Strade Bianche to go ahead despite Siena re-entering coronavirus lockdown

The region is now a red zone after coronavirus cases start to increase once more

Strade Bianche 2020 (Photo by Tim de Waele/Getty Images)
(Image credit: Getty Images)

While Strade Bianche signalled the return of the WorldTour in 2020, this year's edition serves as a reminder that we're not out of the woods just yet with regards to the coronavirus pandemic.

The one-day Italian classic is set to go ahead despite Siena, where the race is held, becoming a red zone and going into lockdown until at least next week.

Coronavirus cases are increasing once more in the Tuscan city, with residents not allowed to leave unless they have work or for medical reasons, schools will also close, as well as non-essential shops.

Both the men's and women's editions of Strade Bianche are scheduled for this coming Saturday, March 6, and will go ahead as planned for the moment, unless the local authorities change their mind in the coming days.

>>> What’s it like to ride alongside the pro peloton? We spoke to someone who’s done it

"For now, the race is confirmed. Even though Siena is now classified as 'code red', that has no impact on the race, only on the public," race organisers RCS Sport told Cycling News. "Of course, anything can happen with the virus, but at the moment we have not yet received any notice that the race cannot take place."

While the 2020 edition added sweltering August heat to the dusty, white Tuscan roads, rain is scheduled for this weekend in Siena, which would only add to the spectacle.

Strade Bianche will open the 2021 women's WorldTour, while Wout van Aert will make his season debut as defending champion. He will come up against nemesis Mathieu van der Poel, who returned to Europe early from the UAE Tour after members of the Alpecin-Fenix entourage tested positive for Covid-19.

It seems that bike races, with the money and will to do so, have figured out how to race through the pandemic, with extensive testing and extra health and safety protocols being implemented.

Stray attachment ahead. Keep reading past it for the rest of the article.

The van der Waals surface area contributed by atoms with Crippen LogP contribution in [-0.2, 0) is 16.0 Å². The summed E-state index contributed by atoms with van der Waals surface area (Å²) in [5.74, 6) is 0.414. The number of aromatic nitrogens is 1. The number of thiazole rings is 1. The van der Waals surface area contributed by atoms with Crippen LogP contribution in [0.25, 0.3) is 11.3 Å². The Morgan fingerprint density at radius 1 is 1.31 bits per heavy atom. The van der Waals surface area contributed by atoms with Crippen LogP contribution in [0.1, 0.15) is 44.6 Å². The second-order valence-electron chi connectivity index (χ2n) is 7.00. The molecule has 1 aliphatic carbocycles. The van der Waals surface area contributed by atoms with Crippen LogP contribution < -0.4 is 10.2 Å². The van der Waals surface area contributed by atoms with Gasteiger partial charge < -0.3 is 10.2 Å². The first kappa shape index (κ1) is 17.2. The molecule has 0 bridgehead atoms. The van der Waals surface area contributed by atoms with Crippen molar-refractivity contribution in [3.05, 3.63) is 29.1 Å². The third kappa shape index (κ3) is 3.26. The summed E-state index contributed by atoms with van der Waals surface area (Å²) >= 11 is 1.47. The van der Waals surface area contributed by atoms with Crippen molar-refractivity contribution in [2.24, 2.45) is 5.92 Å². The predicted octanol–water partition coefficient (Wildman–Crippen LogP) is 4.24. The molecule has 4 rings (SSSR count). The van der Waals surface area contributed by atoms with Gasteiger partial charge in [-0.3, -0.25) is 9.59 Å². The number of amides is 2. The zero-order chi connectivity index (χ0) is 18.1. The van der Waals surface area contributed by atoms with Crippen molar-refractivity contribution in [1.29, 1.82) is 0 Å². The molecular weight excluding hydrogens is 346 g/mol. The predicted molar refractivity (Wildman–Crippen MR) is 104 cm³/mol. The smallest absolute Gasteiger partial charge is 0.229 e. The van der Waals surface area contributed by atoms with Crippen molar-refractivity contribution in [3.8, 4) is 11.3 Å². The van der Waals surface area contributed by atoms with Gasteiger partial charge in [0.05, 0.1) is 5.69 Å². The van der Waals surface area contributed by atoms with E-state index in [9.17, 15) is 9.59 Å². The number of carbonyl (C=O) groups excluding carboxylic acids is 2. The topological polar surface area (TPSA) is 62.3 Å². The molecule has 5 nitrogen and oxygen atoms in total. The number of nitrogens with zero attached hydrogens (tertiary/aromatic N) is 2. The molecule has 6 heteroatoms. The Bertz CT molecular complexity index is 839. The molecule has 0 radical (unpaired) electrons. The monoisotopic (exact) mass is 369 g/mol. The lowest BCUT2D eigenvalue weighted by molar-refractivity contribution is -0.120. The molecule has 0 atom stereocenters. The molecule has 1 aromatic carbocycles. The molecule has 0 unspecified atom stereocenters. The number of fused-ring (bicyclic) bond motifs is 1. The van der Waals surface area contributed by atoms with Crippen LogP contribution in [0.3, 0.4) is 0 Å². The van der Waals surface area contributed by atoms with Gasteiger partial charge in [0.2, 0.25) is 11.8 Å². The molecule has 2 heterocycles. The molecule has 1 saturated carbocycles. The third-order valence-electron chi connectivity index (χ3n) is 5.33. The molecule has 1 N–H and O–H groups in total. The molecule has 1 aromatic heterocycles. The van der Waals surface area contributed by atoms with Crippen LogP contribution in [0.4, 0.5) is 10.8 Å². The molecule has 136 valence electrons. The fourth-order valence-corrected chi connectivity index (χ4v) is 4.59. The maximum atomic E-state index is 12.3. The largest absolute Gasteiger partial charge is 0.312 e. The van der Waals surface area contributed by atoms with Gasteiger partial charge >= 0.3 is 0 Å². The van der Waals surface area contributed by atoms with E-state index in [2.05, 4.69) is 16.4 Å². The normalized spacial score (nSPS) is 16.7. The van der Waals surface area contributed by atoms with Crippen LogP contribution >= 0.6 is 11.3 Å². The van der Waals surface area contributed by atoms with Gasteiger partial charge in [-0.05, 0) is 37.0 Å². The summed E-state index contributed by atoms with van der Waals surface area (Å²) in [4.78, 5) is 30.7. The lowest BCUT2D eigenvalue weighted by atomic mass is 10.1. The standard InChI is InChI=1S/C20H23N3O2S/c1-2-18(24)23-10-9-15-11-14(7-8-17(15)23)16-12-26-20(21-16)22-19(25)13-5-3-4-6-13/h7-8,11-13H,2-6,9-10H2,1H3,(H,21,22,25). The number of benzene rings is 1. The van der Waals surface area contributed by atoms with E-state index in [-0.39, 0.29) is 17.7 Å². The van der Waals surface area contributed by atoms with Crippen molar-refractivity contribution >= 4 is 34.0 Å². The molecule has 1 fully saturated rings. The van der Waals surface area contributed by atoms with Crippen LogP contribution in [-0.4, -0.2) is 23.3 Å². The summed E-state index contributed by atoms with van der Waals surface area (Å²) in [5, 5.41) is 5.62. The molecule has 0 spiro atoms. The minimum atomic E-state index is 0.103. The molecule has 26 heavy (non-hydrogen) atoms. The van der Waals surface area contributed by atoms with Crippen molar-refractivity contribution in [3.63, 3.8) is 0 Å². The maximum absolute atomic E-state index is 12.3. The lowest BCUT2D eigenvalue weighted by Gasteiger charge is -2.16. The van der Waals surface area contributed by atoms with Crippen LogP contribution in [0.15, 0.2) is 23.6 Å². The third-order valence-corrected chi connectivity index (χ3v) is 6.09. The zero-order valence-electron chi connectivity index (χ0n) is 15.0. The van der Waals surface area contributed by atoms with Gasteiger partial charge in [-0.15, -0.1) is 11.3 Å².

At Opening Weekend in Belgium, Israel Start-Up Nation's Guillaume Boivin and Reto Hollenstein couldn't take the start line after Dirk Demol tested positive and the two riders had been in contact with the sports director. The WorldTour outfit were left to race with five riders in their squad as Sep Vanmarcke took the third podium spot, and Demol later returned a negative test, raising the possibility that Demol's initial positive was a false positive.

Jonny Long

Hi. I'm Cycling Weekly's Weekend Editor. I like writing offbeat features and eating too much bread when working out on the road at bike races. I'm 6'0", 26 years old, have a strong hairline and have an adequate amount of savings for someone my age. I'm very single at the minute so if you know anyone, hit me up.


Before joining Cycling Weekly I worked at The Tab, reporting about students evacuating their bowels on nightclub dancefloors and consecrating their love on lecture hall floors. I've also written for Vice, Time Out, and worked freelance for The Telegraph (I know, but I needed the money at the time so let me live).


I also worked for ITV Cycling between 2011-2018 on their Tour de France and Vuelta a España coverage. Sometimes I'd be helping the producers make the programme and other times I'd be getting the lunches. Just in case you were wondering - Phil Liggett and Paul Sherwen had the same ham sandwich every day, it was great.